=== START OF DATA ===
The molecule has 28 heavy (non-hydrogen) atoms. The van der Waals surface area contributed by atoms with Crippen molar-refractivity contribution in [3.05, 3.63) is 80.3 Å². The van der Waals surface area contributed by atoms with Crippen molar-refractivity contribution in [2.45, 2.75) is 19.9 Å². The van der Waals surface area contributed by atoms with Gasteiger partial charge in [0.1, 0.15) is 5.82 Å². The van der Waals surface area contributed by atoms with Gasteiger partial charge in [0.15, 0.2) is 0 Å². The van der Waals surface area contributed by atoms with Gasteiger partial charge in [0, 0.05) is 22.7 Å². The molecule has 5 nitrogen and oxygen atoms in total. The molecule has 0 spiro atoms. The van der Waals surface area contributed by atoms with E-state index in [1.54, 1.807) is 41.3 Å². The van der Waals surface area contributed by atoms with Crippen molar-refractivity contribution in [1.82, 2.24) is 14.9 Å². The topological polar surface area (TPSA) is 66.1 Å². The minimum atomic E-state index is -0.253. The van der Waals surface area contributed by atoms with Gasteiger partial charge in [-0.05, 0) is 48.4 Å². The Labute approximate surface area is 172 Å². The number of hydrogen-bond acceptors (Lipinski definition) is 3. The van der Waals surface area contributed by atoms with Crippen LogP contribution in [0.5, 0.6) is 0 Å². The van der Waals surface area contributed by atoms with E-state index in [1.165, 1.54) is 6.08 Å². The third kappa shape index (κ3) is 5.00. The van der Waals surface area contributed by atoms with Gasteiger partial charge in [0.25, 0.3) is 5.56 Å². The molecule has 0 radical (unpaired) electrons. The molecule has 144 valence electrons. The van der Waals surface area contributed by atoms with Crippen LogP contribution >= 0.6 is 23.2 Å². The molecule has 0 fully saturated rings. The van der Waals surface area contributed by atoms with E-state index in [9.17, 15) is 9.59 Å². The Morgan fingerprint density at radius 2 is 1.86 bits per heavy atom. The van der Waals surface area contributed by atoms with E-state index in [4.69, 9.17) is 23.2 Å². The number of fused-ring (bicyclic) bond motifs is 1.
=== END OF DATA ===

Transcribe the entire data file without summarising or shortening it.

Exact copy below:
The molecule has 28 heavy (non-hydrogen) atoms. The van der Waals surface area contributed by atoms with Crippen molar-refractivity contribution in [3.05, 3.63) is 80.3 Å². The van der Waals surface area contributed by atoms with Crippen molar-refractivity contribution in [2.45, 2.75) is 19.9 Å². The van der Waals surface area contributed by atoms with Gasteiger partial charge in [0.1, 0.15) is 5.82 Å². The van der Waals surface area contributed by atoms with Gasteiger partial charge in [0.15, 0.2) is 0 Å². The van der Waals surface area contributed by atoms with Gasteiger partial charge in [0, 0.05) is 22.7 Å². The molecule has 5 nitrogen and oxygen atoms in total. The molecule has 0 spiro atoms. The van der Waals surface area contributed by atoms with E-state index in [1.54, 1.807) is 41.3 Å². The van der Waals surface area contributed by atoms with Crippen molar-refractivity contribution in [1.82, 2.24) is 14.9 Å². The topological polar surface area (TPSA) is 66.1 Å². The minimum atomic E-state index is -0.253. The van der Waals surface area contributed by atoms with Gasteiger partial charge in [-0.05, 0) is 48.4 Å². The Labute approximate surface area is 172 Å². The number of hydrogen-bond acceptors (Lipinski definition) is 3. The van der Waals surface area contributed by atoms with Crippen LogP contribution in [0.5, 0.6) is 0 Å². The van der Waals surface area contributed by atoms with E-state index in [1.165, 1.54) is 6.08 Å². The third kappa shape index (κ3) is 5.00. The van der Waals surface area contributed by atoms with Gasteiger partial charge in [0.25, 0.3) is 5.56 Å². The molecule has 0 radical (unpaired) electrons. The molecule has 144 valence electrons. The van der Waals surface area contributed by atoms with Crippen LogP contribution >= 0.6 is 23.2 Å². The molecule has 0 fully saturated rings. The van der Waals surface area contributed by atoms with E-state index in [9.17, 15) is 9.59 Å². The Morgan fingerprint density at radius 2 is 1.86 bits per heavy atom. The van der Waals surface area contributed by atoms with E-state index in [4.69, 9.17) is 23.2 Å². The number of fused-ring (bicyclic) bond motifs is 1.